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Saintly People



    Marvin’s Room

    Marvin’s Room (A-2, PG-13) is the sort of quiet, uplifting movie that needed an Oscar nomination (Diane Keaton as best actress) to get attention. They make few movies about saints anymore, but this one, though entirely secular, comes close.

    Keaton (now 51, and determined to avoid the cosmetic enhancements routine for most actresses her age) is Bessie, who is single and living in Florida caring for her elderly, bedridden and incoherent father and a dotty, dependent aunt. She does so with generous and cheerful spirit, but is now facing another challenge: leukemia. She desperately needs bone marrow from a matching donor, most likely a relative.

    Enter her younger sister from Ohio, Lee (Meryl Streep), who hasn’t communicated with Bessie for decades. Lee’s husband is gone and she’s having trouble raising two sons: Hank, a difficult, rebellious teen, and Charlie, a shy, nerdy preadolescent.

    Unexpectedly, Bessie reaches Hank (Leonardo DiCaprio), mainly by treating him as a human being. (Parents will enjoy seeing how it’s done.)

    Keaton’s Bessie, a rare movie heroine and a selfless person who does the corporal works of mercy with genuine joy, is the real subject of Scott McPherson’s play and movie. Resentment? “I’m so lucky,” she says, “to have had such love in my life.” The film is lucky to have this plucky screen veteran’s credibility and luminous performance. Realistic but more joyful than grim, with family values that are not just a flippant promotional reference; recommended for mature viewers.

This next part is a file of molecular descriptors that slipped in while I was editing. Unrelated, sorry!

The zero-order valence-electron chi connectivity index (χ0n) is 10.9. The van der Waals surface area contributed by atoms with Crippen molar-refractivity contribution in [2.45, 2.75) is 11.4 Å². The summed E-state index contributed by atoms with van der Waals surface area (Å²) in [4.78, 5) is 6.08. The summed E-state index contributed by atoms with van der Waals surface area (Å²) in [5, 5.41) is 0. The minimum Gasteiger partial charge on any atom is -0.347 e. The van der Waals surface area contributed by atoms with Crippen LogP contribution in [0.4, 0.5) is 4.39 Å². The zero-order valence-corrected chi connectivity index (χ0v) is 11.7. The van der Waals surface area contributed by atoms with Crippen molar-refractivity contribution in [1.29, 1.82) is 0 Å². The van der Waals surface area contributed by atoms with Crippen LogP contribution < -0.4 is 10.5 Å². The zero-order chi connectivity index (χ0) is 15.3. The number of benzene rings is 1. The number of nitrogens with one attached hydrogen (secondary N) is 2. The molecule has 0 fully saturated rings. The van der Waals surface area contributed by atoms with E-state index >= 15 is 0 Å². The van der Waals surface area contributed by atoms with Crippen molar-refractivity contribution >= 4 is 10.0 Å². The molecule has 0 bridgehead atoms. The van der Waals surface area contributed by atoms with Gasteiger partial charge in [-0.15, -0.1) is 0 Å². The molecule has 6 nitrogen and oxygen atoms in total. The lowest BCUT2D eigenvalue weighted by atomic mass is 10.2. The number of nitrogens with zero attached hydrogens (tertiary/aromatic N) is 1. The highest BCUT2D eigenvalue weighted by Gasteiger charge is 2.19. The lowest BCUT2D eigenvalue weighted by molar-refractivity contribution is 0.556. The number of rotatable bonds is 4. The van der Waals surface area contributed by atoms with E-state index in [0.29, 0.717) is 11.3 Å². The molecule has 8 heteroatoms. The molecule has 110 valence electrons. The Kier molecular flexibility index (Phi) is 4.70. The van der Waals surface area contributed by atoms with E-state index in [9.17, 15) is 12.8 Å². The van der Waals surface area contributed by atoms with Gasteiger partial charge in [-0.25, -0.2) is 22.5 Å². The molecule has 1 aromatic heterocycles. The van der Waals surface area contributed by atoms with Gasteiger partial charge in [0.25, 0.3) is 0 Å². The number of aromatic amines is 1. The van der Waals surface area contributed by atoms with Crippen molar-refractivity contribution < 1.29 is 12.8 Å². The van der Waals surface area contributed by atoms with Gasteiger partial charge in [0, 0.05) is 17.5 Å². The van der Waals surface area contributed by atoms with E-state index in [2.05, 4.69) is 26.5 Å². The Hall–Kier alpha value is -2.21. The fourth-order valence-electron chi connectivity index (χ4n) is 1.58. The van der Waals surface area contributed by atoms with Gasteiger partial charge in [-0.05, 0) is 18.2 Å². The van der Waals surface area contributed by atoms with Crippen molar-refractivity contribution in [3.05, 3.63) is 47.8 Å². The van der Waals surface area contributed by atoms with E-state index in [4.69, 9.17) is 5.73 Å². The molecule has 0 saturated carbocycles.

Rosewood



    Jon Voight (left) and Ving Rhames star in Rosewood, based on an actual incident of racism that occurred in the 1920’s when a black town in Florida was destroyed.

    Rosewood (A-3, R) is also set in Florida but grim history this time. It’s January 1923, and the small rural town of Rosewood, founded and populated almost entirely by blacks, is destroyed by armed, angry whites. Many are killed, mostly blacks. The event was consigned to oblivion until recent years, when public notice has been taken in Florida and some compensation given to survivors.

    Director John Singleton (Boyz N the Hood, Higher Learning) and writer Gregory Poirier use the event as the basis for a harrowing story describing themes persistent in American race relations. There are separate towns, churches and cultures, with fear, ignorance and sexual tensions. A white woman tries to cover up being abused by charging a black man with rape.

    The movie follows several characters of both races during the horror that follows, especially Esther Rolle and Don Cheadle as sympathetic Rosewood citizens, Jon Voight as a white merchant grappling with multiple moral dilemmas, Michael Rooker as a sheriff agonizing (mostly in vain) with his conscience and Bruce McGill as a witty but despicable racist teaching his young son how “God made the world.”